It is, therefore, somewhat ironic that Darwinian hypotheses of the ‘ascent of man’ by natural selection have provided such a tenacious metaphor for distinguishing among human societies and cultures. For most social scientists for most of the twentieth century, being ‘primitive’ was a relative judgment about how people think and behave, not about their genes, brains, or bodies. Nineteenth-century explanations of social evolution construed Western civilization not just as the most successful human adaptation, but also as an inevitable and morally necessary path of progress. While metabolizing or copulating might have changed little over the millennia, there were certainly more and less civilized ways of dining or marrying. And it was signiﬁcant that only civilized modern man had the capacity to understand and explain the diﬀerence.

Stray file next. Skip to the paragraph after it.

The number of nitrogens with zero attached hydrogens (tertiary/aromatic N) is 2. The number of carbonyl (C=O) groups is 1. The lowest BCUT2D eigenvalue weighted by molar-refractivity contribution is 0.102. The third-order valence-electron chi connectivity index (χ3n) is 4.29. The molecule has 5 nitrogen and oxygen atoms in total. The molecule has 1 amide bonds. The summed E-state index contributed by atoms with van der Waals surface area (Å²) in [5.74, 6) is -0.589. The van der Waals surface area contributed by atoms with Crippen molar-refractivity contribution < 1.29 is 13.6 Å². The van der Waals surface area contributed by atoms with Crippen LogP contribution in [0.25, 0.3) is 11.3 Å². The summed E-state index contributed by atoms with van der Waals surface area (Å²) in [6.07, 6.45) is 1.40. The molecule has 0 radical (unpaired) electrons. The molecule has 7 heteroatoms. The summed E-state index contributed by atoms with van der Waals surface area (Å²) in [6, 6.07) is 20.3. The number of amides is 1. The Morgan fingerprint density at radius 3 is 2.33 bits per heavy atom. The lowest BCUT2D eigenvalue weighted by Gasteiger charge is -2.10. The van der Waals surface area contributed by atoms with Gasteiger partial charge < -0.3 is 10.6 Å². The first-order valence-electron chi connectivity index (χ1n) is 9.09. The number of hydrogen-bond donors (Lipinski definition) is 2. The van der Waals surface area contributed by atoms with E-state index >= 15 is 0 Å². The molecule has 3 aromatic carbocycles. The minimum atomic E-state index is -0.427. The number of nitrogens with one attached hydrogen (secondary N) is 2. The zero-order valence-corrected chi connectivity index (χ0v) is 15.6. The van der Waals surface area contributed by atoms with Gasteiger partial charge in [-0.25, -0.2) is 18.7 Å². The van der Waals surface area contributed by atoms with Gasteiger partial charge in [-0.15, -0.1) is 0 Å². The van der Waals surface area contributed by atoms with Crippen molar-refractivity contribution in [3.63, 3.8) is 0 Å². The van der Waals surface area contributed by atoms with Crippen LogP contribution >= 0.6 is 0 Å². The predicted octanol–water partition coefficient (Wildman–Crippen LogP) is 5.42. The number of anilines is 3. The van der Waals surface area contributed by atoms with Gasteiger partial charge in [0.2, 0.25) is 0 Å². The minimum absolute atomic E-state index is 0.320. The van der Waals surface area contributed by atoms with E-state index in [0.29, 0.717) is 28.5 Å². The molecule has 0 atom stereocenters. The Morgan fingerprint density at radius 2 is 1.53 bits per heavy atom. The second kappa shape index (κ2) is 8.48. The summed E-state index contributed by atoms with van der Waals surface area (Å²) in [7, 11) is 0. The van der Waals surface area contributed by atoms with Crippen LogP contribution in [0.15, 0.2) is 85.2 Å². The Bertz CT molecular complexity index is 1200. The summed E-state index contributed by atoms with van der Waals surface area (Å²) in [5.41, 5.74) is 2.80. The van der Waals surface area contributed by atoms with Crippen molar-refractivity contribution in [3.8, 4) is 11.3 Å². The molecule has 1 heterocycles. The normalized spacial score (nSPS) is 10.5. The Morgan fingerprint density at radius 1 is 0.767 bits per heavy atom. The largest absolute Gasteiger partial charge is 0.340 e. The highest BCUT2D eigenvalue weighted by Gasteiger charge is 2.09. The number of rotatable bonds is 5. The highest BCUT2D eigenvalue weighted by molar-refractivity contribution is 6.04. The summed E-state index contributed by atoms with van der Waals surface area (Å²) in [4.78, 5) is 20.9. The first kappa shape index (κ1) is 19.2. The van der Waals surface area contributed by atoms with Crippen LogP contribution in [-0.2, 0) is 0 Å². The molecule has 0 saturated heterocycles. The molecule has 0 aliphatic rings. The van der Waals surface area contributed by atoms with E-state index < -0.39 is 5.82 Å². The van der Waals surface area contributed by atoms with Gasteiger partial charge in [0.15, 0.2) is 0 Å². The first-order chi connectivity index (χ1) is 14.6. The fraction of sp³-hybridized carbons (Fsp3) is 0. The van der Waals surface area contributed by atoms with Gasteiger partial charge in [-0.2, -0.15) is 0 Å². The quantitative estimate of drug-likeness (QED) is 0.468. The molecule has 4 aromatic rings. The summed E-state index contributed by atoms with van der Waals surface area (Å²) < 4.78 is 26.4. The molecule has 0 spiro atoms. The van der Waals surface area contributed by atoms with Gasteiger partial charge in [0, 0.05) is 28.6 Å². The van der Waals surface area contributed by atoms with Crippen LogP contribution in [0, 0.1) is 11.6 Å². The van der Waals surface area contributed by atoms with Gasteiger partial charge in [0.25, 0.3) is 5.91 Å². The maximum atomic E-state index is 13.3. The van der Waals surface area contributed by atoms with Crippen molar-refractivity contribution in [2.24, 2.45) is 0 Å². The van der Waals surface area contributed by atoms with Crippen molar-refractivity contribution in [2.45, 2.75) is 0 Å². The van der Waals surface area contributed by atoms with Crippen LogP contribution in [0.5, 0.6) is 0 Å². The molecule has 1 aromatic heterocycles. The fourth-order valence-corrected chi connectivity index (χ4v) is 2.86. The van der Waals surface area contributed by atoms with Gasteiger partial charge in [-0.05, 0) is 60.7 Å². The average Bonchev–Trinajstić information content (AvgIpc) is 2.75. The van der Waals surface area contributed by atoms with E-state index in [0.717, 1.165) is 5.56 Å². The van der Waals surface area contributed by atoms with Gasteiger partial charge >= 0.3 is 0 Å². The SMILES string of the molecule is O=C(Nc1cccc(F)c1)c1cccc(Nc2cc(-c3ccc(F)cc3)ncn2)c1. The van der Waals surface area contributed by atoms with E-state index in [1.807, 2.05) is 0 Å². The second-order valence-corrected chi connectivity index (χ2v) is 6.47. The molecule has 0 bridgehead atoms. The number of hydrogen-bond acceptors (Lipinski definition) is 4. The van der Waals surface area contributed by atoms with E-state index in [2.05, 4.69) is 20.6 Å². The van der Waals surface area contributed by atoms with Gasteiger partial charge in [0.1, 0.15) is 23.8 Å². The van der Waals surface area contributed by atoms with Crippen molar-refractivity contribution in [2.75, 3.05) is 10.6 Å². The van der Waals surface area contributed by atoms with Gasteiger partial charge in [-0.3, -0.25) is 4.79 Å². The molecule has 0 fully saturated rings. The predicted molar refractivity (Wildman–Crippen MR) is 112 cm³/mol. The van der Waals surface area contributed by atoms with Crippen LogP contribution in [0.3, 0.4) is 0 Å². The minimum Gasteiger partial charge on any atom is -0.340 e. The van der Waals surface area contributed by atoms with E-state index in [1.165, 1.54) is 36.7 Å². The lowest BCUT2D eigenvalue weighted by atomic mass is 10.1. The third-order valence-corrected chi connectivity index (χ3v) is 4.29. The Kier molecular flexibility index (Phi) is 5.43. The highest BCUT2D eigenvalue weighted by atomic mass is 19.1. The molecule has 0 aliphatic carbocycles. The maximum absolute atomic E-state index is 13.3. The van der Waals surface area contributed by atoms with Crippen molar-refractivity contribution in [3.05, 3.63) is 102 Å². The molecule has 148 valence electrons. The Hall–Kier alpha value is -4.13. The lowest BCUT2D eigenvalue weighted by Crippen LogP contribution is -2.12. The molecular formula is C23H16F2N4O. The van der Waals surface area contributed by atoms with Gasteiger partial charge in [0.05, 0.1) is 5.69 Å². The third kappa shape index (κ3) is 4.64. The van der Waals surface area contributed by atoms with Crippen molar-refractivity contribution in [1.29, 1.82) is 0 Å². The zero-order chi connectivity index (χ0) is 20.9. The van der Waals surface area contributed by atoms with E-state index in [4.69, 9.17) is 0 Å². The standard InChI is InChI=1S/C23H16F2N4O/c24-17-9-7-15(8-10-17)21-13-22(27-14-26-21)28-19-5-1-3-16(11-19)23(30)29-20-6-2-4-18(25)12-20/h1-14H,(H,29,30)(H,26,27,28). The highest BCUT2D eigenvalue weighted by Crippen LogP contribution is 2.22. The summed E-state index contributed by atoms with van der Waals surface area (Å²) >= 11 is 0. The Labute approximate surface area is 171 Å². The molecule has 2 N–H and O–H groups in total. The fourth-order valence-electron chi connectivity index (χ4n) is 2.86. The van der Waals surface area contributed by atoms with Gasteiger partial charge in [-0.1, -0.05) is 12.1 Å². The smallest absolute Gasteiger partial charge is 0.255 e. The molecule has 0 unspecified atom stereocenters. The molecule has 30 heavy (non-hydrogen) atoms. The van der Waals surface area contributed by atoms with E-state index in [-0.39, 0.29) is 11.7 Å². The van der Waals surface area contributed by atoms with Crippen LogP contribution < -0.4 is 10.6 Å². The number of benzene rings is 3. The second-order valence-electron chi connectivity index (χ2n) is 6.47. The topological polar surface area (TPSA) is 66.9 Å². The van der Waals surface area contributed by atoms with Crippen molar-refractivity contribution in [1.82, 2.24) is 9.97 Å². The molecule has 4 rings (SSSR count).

The ﬁrst generation of modern anthropologists sought a general, empirically valid deﬁnition of the ‘primitive,’ and used the word without inhibition. Tylor’s article deﬁning anthropology in the famous 11th edition of Encyclopedia Britannica (1911) may represent the apogee of the technical use of the term. Thereafter, ‘primitive’ continued to appear in the title of ethnographic monographs, more as a generic label for subject matter than as an analytical concept. By the middle of the twentieth century, even the label had gone out of favor in the social sciences. The dissolution of the European empires and the emergence of new, transnational political-economic interests brought a shift in intellectual attitudes. Ideas of ‘underdevelopment’ as a natural, primitive condition which would be relieved by technically-enhanced progress towards modernity, soon yielded to ideas of ‘underdevelopment’ as a political-economic predicament inﬂicted on citizens of the ‘Third World’ by the expansion of industrial capitalism from its metropolitan centers. Peoples in the new states who were once classiﬁed as ‘primitive’ were now identiﬁed as the least privileged members of a widely distributed ‘Fourth World,’ which included the impoverished citizens of ‘developed’ countries.